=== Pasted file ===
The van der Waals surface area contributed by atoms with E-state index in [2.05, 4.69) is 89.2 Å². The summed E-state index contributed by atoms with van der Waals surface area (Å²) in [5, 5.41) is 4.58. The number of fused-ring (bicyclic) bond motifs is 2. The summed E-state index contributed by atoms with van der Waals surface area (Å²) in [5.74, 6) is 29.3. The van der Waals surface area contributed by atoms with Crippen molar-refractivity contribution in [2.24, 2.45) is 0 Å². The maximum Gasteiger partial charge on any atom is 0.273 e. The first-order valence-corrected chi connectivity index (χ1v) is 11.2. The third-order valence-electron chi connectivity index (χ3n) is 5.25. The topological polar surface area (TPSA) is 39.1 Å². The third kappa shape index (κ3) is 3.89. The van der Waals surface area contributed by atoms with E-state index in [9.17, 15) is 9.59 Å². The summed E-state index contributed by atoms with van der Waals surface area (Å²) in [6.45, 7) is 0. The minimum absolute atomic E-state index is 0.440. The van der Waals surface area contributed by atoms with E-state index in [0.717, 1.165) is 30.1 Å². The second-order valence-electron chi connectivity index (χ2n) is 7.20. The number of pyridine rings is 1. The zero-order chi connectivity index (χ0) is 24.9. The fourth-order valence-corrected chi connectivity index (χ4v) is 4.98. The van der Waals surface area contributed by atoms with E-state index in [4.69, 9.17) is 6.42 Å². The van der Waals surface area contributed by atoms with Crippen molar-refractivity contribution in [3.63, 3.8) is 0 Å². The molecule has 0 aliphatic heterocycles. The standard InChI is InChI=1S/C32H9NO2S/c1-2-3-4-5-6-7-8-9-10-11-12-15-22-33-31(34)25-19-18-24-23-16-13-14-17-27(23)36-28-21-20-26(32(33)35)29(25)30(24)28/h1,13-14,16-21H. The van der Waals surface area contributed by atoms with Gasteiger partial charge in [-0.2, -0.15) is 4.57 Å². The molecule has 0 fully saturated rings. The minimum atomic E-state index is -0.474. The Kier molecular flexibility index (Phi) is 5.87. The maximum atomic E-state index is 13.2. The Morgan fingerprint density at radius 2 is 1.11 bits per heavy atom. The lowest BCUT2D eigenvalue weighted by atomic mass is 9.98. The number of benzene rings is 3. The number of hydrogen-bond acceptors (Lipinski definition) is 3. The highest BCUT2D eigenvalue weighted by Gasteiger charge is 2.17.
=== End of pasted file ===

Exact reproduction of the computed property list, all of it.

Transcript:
The van der Waals surface area contributed by atoms with E-state index in [2.05, 4.69) is 89.2 Å². The summed E-state index contributed by atoms with van der Waals surface area (Å²) in [5, 5.41) is 4.58. The number of fused-ring (bicyclic) bond motifs is 2. The summed E-state index contributed by atoms with van der Waals surface area (Å²) in [5.74, 6) is 29.3. The van der Waals surface area contributed by atoms with Crippen molar-refractivity contribution in [2.24, 2.45) is 0 Å². The maximum Gasteiger partial charge on any atom is 0.273 e. The first-order valence-corrected chi connectivity index (χ1v) is 11.2. The third-order valence-electron chi connectivity index (χ3n) is 5.25. The topological polar surface area (TPSA) is 39.1 Å². The third kappa shape index (κ3) is 3.89. The van der Waals surface area contributed by atoms with E-state index in [9.17, 15) is 9.59 Å². The summed E-state index contributed by atoms with van der Waals surface area (Å²) in [6.45, 7) is 0. The minimum absolute atomic E-state index is 0.440. The van der Waals surface area contributed by atoms with E-state index in [0.717, 1.165) is 30.1 Å². The second-order valence-electron chi connectivity index (χ2n) is 7.20. The number of pyridine rings is 1. The zero-order chi connectivity index (χ0) is 24.9. The fourth-order valence-corrected chi connectivity index (χ4v) is 4.98. The van der Waals surface area contributed by atoms with E-state index in [4.69, 9.17) is 6.42 Å². The van der Waals surface area contributed by atoms with Crippen molar-refractivity contribution in [3.63, 3.8) is 0 Å². The molecule has 0 aliphatic heterocycles. The standard InChI is InChI=1S/C32H9NO2S/c1-2-3-4-5-6-7-8-9-10-11-12-15-22-33-31(34)25-19-18-24-23-16-13-14-17-27(23)36-28-21-20-26(32(33)35)29(25)30(24)28/h1,13-14,16-21H. The van der Waals surface area contributed by atoms with Gasteiger partial charge in [-0.2, -0.15) is 4.57 Å². The molecule has 0 fully saturated rings. The minimum atomic E-state index is -0.474. The Kier molecular flexibility index (Phi) is 5.87. The maximum atomic E-state index is 13.2. The Morgan fingerprint density at radius 2 is 1.11 bits per heavy atom. The lowest BCUT2D eigenvalue weighted by atomic mass is 9.98. The number of benzene rings is 3. The number of hydrogen-bond acceptors (Lipinski definition) is 3. The highest BCUT2D eigenvalue weighted by Gasteiger charge is 2.17.